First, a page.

Combat has its limitations too, but it’s starting from a much stronger foundation. Zau’s moveset revolves around two masks that he can flip between on the fly. The Sun mask lets him pull off standard hack-and-slash combos with a fiery twist, while the Moon mask lets him fire off arrows from afar. I can switch between those skills instantly in battle with the tap of a button, creating a fast-paced interplay between long-range and close-range attacks. Surgent Studios refers to that dynamic as a “dance,” and that idea fully comes across in fast, balletic combat encounters.

There’s some surprising depth to it all that reveals itself as Zau acquires more powers. By the final few hours, I can fire a flurry of arrows at a flying critter, hit it with an ice shot to freeze it in place, launch a spear at it, bash into it with my wall-smashing bash, and spend some spirit energy to hit it with a pillar of flame. That’s overkill for one measly enemy, but that level of self-expression makes a seemingly simple system feel much more complex.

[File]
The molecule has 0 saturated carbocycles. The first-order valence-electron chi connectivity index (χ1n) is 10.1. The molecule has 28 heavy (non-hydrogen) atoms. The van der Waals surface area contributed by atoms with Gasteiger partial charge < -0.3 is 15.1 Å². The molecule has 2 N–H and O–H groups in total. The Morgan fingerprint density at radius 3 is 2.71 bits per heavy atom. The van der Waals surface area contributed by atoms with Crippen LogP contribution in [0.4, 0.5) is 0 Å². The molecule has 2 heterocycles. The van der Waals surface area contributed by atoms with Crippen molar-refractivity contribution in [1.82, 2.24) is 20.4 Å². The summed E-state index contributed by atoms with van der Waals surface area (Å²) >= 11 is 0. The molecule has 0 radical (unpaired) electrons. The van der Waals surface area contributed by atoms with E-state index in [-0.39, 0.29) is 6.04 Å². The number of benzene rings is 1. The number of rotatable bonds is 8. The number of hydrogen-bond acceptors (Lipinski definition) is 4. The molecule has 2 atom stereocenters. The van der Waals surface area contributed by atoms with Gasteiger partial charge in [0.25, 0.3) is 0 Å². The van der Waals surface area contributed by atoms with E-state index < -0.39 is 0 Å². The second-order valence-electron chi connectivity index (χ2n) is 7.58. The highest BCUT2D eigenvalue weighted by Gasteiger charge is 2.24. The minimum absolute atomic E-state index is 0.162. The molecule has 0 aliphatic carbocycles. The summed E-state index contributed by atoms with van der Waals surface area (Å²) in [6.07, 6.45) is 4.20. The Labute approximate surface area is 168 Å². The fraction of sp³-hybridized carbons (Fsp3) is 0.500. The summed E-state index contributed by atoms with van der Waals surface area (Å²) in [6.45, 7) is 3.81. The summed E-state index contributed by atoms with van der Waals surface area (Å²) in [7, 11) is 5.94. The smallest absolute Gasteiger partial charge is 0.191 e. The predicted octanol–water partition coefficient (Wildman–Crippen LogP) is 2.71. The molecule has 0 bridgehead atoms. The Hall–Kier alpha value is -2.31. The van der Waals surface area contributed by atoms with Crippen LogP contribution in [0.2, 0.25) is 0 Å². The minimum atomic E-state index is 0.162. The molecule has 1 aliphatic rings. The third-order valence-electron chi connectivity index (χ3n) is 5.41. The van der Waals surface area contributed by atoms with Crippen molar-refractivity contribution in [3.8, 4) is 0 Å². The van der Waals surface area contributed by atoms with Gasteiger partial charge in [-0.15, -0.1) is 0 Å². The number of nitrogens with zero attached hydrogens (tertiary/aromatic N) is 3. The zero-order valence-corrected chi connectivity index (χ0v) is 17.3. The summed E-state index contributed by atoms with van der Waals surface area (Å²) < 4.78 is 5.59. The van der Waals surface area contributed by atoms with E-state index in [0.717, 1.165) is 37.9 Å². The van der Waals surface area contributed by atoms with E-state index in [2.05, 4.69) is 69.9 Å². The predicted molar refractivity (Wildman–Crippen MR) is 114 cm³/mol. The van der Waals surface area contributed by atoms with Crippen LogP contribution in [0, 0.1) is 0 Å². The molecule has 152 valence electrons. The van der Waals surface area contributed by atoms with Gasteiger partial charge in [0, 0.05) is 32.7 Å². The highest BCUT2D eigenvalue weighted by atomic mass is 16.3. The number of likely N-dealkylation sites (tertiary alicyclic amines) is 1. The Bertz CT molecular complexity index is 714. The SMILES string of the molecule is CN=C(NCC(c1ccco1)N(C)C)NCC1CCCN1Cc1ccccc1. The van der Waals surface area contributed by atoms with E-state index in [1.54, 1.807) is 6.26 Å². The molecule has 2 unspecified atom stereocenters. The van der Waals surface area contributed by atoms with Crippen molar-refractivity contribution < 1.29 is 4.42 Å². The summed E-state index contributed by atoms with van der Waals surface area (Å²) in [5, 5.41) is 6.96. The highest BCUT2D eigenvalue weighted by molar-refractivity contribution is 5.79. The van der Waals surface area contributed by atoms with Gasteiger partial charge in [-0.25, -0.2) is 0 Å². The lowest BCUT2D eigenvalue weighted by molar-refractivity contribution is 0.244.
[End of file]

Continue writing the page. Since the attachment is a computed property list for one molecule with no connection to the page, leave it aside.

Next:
This is the kind of marriage between play and meaning that every studio should strive for.

The only letdown here is that there aren’t a lot of great opportunities to show off. Tales of Kenzera features a fairly small number of monsters that reoccur in arena-like battles scattered throughout the map. The only added twist is that some creatures have elemental shields that require the right mask to crack, but there’s not much strategy beyond that. Thankfully, the adventure has a concise eight-hour runtime to match its small scale.